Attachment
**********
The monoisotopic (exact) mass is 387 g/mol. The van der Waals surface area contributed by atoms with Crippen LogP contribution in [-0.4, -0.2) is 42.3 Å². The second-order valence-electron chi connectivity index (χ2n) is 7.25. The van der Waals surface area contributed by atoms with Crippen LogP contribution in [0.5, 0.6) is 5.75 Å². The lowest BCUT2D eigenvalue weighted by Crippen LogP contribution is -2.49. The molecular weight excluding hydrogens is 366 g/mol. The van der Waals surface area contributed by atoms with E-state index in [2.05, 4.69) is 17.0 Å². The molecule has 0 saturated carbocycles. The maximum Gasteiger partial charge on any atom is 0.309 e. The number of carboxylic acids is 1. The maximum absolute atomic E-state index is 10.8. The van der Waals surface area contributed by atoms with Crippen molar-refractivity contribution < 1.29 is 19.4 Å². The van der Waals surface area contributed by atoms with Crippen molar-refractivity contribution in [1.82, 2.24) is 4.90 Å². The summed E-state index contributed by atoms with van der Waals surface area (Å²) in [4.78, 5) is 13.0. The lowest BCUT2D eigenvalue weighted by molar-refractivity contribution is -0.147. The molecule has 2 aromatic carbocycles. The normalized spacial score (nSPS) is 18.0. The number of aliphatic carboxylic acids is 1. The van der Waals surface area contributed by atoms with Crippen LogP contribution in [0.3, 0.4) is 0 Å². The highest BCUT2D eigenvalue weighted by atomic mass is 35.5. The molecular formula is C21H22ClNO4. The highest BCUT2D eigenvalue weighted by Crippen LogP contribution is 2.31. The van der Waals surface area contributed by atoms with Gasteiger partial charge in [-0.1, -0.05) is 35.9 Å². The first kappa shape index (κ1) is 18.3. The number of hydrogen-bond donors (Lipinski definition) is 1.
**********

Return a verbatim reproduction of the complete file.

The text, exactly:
The monoisotopic (exact) mass is 387 g/mol. The van der Waals surface area contributed by atoms with Crippen LogP contribution in [-0.4, -0.2) is 42.3 Å². The second-order valence-electron chi connectivity index (χ2n) is 7.25. The van der Waals surface area contributed by atoms with Crippen LogP contribution in [0.5, 0.6) is 5.75 Å². The lowest BCUT2D eigenvalue weighted by Crippen LogP contribution is -2.49. The molecular weight excluding hydrogens is 366 g/mol. The van der Waals surface area contributed by atoms with E-state index in [2.05, 4.69) is 17.0 Å². The molecule has 0 saturated carbocycles. The maximum Gasteiger partial charge on any atom is 0.309 e. The number of carboxylic acids is 1. The maximum absolute atomic E-state index is 10.8. The van der Waals surface area contributed by atoms with Crippen molar-refractivity contribution < 1.29 is 19.4 Å². The van der Waals surface area contributed by atoms with Crippen molar-refractivity contribution in [1.82, 2.24) is 4.90 Å². The summed E-state index contributed by atoms with van der Waals surface area (Å²) in [4.78, 5) is 13.0. The lowest BCUT2D eigenvalue weighted by molar-refractivity contribution is -0.147. The molecule has 2 aromatic carbocycles. The normalized spacial score (nSPS) is 18.0. The number of aliphatic carboxylic acids is 1. The van der Waals surface area contributed by atoms with Crippen LogP contribution in [0.3, 0.4) is 0 Å². The highest BCUT2D eigenvalue weighted by atomic mass is 35.5. The molecular formula is C21H22ClNO4. The highest BCUT2D eigenvalue weighted by Crippen LogP contribution is 2.31. The van der Waals surface area contributed by atoms with Gasteiger partial charge in [-0.1, -0.05) is 35.9 Å². The first kappa shape index (κ1) is 18.3. The number of hydrogen-bond donors (Lipinski definition) is 1.